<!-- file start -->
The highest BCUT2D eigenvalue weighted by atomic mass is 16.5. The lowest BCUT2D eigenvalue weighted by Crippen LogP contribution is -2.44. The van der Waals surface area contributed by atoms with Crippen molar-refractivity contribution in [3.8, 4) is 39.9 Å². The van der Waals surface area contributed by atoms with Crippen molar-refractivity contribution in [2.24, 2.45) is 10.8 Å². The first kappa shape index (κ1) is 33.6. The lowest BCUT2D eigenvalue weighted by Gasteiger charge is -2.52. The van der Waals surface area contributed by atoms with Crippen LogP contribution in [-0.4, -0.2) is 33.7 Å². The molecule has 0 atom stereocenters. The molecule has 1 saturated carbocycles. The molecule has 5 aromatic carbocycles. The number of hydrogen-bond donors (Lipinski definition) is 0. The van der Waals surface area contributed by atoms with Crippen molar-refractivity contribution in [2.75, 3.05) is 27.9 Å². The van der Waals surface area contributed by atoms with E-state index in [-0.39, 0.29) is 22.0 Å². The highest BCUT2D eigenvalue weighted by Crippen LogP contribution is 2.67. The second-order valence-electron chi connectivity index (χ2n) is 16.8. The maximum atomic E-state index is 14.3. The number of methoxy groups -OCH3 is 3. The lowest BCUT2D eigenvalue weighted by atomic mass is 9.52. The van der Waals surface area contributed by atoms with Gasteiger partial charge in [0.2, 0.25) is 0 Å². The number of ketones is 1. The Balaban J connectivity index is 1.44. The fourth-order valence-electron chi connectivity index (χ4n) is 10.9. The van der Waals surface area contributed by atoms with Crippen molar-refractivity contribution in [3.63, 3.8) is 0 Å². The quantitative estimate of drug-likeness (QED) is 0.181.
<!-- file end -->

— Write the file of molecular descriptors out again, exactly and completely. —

The highest BCUT2D eigenvalue weighted by atomic mass is 16.5. The lowest BCUT2D eigenvalue weighted by Crippen LogP contribution is -2.44. The van der Waals surface area contributed by atoms with Crippen molar-refractivity contribution in [3.8, 4) is 39.9 Å². The van der Waals surface area contributed by atoms with Crippen molar-refractivity contribution in [2.24, 2.45) is 10.8 Å². The first kappa shape index (κ1) is 33.6. The lowest BCUT2D eigenvalue weighted by Gasteiger charge is -2.52. The van der Waals surface area contributed by atoms with Crippen LogP contribution in [-0.4, -0.2) is 33.7 Å². The molecule has 0 atom stereocenters. The molecule has 1 saturated carbocycles. The molecule has 5 aromatic carbocycles. The number of hydrogen-bond donors (Lipinski definition) is 0. The van der Waals surface area contributed by atoms with Crippen molar-refractivity contribution in [2.75, 3.05) is 27.9 Å². The van der Waals surface area contributed by atoms with E-state index in [-0.39, 0.29) is 22.0 Å². The highest BCUT2D eigenvalue weighted by Crippen LogP contribution is 2.67. The second-order valence-electron chi connectivity index (χ2n) is 16.8. The maximum atomic E-state index is 14.3. The number of methoxy groups -OCH3 is 3. The lowest BCUT2D eigenvalue weighted by atomic mass is 9.52. The van der Waals surface area contributed by atoms with Gasteiger partial charge in [0.2, 0.25) is 0 Å². The number of ketones is 1. The Balaban J connectivity index is 1.44. The fourth-order valence-electron chi connectivity index (χ4n) is 10.9. The van der Waals surface area contributed by atoms with Crippen molar-refractivity contribution in [3.63, 3.8) is 0 Å². The quantitative estimate of drug-likeness (QED) is 0.181.